I should probably say-again-that I'm voting for Taylor. I would like this not to be a problem, but "wishes and hopes" won't get us there. This is a poltical problem for Taylor, and one that reminds fence-sitters of what the don't like about him instead of what they do like about him. Surely someone with his political skills can solve this problem. This is not just a random citizen; he's a Taylor supporter who put his neck on the line in the heat of a nasty primary. So, I don't buy that Mark has no influence here. If he didn't need every vote, I wouldn't be talking about this.

Plus, the lawsuit

Amy Morton said...

I meant to finish that last comment:

"Plus the lawsuit is something Sonny can use to remind former Cox supporter of some of the things they did not like."

After all, isn't Towery a Republican?

Kudzulicious said...

You've probably received a letter from Perdue because he's got 9 million dollars to do direct mail.

Mark and CC spent 5 million battling each other.

Take my word for it...Mark would like to send every voter in Georgia a nice fuzzy letter. But, that costs money. Dollars. He's spending time now raising money. He wouldn't be so far behind Sonny if the Democrats hadn't spent that 5 million in the Primary.

Don't blame Mark if you haven't gotten a letter from him. Blame an unnecessary primary that wasted alot of Democratic dollars.

From me to you: Mark would like your support. Please call the campaign (http://www.marktaylor) and contribute and/or let them know how you'd like to help.

decaturguy said...

The problem is that Mark Taylor spent the primary campaign trying to sound like a conservative general election candidate. This might have worked and helped him win the primary, but in alienated at least 40% of traditional Democratic voters in the process. He should have used the primary to solidify his Democratic voting base so that he would have the standing to go out and try to woo independents and conservatives. But he still has a lot of work to do just to get Democrats excited about his campaign, much less everyone else.

And with the election 11 weeks away, that is an ominous sign.

Button Gwinnett said...

If 19% of Dems are polling for Perdue right now, that's not her fault. After all, look at the percentages of African-Americans polled. That was a constituency mostly for Taylor, not Cox. My guess is this isn't as much of a "Cox" issue (convenient scapegoat that she may be) as it is a leadership issue. Regardless of what's being done, efforts will have to be stepped up.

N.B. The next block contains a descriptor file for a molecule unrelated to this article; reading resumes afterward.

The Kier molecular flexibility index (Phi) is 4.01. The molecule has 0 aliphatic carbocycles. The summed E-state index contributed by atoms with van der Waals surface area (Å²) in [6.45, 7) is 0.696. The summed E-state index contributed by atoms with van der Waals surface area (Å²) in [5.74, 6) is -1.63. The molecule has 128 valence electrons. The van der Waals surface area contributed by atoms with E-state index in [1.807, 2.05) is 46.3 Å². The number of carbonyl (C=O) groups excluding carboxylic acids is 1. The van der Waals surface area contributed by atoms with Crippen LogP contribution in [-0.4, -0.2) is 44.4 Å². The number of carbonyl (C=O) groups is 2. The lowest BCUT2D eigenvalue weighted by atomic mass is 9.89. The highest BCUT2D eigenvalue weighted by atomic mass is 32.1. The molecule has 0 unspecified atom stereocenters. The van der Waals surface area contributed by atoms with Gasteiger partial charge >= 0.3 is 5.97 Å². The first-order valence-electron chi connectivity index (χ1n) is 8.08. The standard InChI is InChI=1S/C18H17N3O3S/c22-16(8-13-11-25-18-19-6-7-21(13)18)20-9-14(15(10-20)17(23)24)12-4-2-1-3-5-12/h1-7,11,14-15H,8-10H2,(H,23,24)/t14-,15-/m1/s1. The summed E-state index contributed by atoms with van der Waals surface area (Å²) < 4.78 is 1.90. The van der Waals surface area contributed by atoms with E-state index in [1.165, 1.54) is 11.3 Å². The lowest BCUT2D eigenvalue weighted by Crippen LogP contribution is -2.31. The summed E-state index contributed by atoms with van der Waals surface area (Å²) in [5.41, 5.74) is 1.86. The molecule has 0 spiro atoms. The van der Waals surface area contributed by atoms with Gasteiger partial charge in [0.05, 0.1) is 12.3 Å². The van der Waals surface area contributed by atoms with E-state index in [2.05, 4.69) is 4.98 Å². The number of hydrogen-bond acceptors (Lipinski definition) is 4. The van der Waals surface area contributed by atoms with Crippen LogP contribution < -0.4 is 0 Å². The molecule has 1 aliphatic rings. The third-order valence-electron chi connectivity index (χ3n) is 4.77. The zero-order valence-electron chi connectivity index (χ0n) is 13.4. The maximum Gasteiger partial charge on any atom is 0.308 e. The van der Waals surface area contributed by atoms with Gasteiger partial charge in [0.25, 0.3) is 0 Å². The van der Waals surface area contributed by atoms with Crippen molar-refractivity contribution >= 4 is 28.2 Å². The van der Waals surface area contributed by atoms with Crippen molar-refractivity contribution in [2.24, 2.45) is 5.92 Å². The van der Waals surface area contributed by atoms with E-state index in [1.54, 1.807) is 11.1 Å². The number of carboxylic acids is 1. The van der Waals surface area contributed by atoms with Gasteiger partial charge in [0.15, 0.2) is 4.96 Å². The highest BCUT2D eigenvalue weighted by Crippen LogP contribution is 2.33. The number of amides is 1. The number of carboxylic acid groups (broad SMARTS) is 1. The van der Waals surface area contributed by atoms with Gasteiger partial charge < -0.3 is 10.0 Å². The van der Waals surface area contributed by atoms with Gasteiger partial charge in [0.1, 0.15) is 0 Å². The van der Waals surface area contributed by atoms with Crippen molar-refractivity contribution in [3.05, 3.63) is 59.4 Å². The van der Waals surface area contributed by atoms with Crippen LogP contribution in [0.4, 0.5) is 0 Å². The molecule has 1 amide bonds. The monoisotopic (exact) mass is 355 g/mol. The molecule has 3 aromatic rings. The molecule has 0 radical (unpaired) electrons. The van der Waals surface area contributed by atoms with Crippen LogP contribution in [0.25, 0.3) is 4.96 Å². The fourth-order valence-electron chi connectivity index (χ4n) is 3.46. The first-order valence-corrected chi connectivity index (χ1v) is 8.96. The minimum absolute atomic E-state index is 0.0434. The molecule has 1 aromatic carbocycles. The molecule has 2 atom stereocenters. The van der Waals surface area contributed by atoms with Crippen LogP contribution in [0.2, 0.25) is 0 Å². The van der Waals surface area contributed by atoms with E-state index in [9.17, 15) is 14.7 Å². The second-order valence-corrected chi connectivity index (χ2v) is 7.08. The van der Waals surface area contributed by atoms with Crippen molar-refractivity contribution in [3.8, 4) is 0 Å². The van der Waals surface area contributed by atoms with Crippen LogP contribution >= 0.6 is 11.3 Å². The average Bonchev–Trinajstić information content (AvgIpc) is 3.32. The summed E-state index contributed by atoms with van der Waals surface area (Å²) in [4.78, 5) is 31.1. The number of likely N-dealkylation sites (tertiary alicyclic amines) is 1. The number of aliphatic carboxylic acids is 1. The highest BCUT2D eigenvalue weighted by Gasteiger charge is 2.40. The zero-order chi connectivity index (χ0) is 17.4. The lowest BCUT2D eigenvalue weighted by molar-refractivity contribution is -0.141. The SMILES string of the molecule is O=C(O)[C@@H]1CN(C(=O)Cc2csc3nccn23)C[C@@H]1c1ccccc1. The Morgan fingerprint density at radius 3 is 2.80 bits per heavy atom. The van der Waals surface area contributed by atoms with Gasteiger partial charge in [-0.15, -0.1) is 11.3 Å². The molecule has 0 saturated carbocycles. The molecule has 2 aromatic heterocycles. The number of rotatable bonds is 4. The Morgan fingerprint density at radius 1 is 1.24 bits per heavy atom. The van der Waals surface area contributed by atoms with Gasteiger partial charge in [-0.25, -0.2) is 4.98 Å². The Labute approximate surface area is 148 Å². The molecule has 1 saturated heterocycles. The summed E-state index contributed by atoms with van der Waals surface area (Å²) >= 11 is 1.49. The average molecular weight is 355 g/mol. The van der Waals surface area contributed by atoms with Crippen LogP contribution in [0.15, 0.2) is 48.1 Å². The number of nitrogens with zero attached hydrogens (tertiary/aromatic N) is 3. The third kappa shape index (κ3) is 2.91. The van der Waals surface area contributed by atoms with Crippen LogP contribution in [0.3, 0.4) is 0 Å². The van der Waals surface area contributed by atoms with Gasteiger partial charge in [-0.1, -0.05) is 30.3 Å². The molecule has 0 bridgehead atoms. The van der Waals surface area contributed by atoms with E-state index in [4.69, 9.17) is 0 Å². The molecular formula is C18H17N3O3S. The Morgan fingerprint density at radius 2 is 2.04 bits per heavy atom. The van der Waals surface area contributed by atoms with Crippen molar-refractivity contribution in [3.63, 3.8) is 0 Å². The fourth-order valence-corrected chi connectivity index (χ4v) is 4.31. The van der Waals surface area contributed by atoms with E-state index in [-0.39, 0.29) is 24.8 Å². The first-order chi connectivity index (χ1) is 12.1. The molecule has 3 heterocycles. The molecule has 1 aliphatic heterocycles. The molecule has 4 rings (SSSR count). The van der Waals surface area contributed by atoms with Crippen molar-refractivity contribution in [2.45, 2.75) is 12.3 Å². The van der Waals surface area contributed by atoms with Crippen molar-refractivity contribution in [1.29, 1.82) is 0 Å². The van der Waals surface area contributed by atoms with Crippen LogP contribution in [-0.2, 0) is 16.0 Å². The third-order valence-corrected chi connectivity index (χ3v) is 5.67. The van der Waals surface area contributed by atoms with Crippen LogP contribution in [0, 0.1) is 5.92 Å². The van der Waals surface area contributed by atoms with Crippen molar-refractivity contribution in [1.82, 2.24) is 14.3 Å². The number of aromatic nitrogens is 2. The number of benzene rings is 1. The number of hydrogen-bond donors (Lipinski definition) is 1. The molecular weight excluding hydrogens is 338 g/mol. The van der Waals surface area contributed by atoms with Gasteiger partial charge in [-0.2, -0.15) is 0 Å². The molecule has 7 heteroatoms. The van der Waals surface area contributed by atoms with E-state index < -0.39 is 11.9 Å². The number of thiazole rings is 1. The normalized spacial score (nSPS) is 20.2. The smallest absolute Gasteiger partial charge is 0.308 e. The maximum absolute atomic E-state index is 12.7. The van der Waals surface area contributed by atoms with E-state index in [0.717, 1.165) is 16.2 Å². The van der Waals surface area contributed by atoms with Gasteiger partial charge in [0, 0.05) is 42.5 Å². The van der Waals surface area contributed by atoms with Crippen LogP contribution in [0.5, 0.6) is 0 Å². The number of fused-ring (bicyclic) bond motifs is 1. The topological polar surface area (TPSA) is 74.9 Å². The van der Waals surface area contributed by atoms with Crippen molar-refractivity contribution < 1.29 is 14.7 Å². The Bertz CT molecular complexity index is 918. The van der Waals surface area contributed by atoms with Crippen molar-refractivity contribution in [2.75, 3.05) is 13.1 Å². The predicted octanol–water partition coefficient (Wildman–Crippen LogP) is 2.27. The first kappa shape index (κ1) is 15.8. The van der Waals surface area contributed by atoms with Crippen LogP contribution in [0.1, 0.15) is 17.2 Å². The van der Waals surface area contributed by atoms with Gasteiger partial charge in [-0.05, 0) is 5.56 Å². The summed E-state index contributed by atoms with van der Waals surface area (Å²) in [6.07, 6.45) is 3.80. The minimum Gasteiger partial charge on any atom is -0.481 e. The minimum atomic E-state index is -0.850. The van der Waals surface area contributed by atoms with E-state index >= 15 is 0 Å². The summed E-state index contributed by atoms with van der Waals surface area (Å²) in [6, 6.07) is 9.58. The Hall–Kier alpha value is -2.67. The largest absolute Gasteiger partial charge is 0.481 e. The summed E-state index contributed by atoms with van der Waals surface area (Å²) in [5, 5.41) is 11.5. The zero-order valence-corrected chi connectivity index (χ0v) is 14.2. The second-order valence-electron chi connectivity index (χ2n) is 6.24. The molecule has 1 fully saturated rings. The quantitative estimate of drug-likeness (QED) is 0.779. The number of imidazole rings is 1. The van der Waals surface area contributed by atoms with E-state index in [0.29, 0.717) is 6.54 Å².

From the tone of virtually all your posts, you obviously haven't forgotten the primary this summer. So if others haven't either, I don't think you should be the one wagging the finger. I'm guessing that over half of the Cox power structure has already joined the fold. After all, she asked them to. For all the "sour grapes" blogs of the past few weeks, I'm not sure what else she's supposed to do at this point.

If Cox had won, I can't imagine things would be much different right now. That's the price that must be paid when you engage in a negative campaign the way that both Cathy and Mark did.

And btw, Mark already has a nice little check from me. And he'll probably be getting some of my time via the Gwinnett Democratic Party festival, phone banking, and canvassing efforts in the fall. I've also volunteered with DPG to pass out materials at select UGA football games. For what little good it might do, I've already used my blog on 6 or 7 occasions since July 18th to either remind Dems of the importance to unite and defeat Perdue, or to point out what I believe to be legitimate weaknesses in Perdue's record. I'm on task.

As I was constantly reminded when I complained of campaign tactics during the primary, it's all about winning. Whining about people not doing what you think they should do won't get their votes. Reminding them of why they should support Mark just might. As a Dem, Mark's already got 40% of the vote in the bank. We need to be doing what we can to help him get that extra 6% or so that he's going to need.

Button Gwinnett said...

In case it's not obvious, my previous post was directed towards kudzu.

Amy Morton said...

"Blame an unnecessary primary that wasted..."

This is not the approach that makes me want to write a check.

Fall Line Dem said...

I did not consider the primary "unnecessary". If that were the case 44% of the votes cast would not have been for Cathy Cox. A lot of people believe that Cathy was the better candidate initially, and that she had the better chance to defeat Sonny in November because of her ability to reach out to women and Republicans who are angry at Sonny. The poll results reflect a lot of the concerns that I had about Mark going into the general election. I hope that he can use his campaigning skills to turn those numbers more in his direction.

Ed Hula III said...

A good campaign actually wants fewer people voting in total (hence negative ads, they are designed to keep people home).

It is easier to lead the flock if there are fewer people in it.

Ed Hula III said...

"40% of traditional Democratic voters"
oh you mean the traditioncal conservative Democrats in Georgia (which Mark happens to be).

Were Mark to try and sound anything other than a moderate to conservative Democrat, he would not have been campaigning on his beliefs.

Tina said...

There must be a difference between the candidates and their platforms that is interesting enough to make voters want to go to the polls. We are all political junkies who are aware of each twist and turn in the news. The voter who is NOT a political junkie (but who IS interested in bread & butter issues affecting him/her) must be presented with a platform magnetic enough to pull him/her away from the day's responsibilities and toward the polling place.